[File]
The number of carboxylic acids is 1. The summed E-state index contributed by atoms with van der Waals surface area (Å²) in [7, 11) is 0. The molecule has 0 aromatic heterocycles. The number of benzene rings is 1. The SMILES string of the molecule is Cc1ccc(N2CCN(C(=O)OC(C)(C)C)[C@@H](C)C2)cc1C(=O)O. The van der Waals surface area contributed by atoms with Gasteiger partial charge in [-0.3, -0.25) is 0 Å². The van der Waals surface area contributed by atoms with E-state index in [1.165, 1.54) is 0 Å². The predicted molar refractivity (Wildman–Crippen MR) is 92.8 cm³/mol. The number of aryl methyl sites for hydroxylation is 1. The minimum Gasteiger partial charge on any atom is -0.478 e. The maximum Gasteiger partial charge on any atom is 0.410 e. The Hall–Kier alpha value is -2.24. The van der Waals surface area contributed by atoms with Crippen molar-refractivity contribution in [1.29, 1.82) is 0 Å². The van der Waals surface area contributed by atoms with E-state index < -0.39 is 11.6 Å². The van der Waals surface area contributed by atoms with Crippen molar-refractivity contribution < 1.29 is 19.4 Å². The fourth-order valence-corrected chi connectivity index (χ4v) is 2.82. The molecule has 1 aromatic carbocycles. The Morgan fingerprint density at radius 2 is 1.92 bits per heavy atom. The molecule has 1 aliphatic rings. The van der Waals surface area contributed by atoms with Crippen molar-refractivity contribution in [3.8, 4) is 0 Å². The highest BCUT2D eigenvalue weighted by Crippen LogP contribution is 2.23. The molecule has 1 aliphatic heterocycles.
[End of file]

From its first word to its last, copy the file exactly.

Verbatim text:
The number of carboxylic acids is 1. The summed E-state index contributed by atoms with van der Waals surface area (Å²) in [7, 11) is 0. The molecule has 0 aromatic heterocycles. The number of benzene rings is 1. The SMILES string of the molecule is Cc1ccc(N2CCN(C(=O)OC(C)(C)C)[C@@H](C)C2)cc1C(=O)O. The van der Waals surface area contributed by atoms with Gasteiger partial charge in [-0.3, -0.25) is 0 Å². The van der Waals surface area contributed by atoms with E-state index in [1.165, 1.54) is 0 Å². The predicted molar refractivity (Wildman–Crippen MR) is 92.8 cm³/mol. The number of aryl methyl sites for hydroxylation is 1. The minimum Gasteiger partial charge on any atom is -0.478 e. The maximum Gasteiger partial charge on any atom is 0.410 e. The Hall–Kier alpha value is -2.24. The van der Waals surface area contributed by atoms with Crippen molar-refractivity contribution in [1.29, 1.82) is 0 Å². The van der Waals surface area contributed by atoms with E-state index < -0.39 is 11.6 Å². The van der Waals surface area contributed by atoms with Crippen molar-refractivity contribution < 1.29 is 19.4 Å². The fourth-order valence-corrected chi connectivity index (χ4v) is 2.82. The molecule has 1 aromatic carbocycles. The Morgan fingerprint density at radius 2 is 1.92 bits per heavy atom. The molecule has 1 aliphatic rings. The van der Waals surface area contributed by atoms with Crippen molar-refractivity contribution in [3.8, 4) is 0 Å². The highest BCUT2D eigenvalue weighted by Crippen LogP contribution is 2.23. The molecule has 1 aliphatic heterocycles.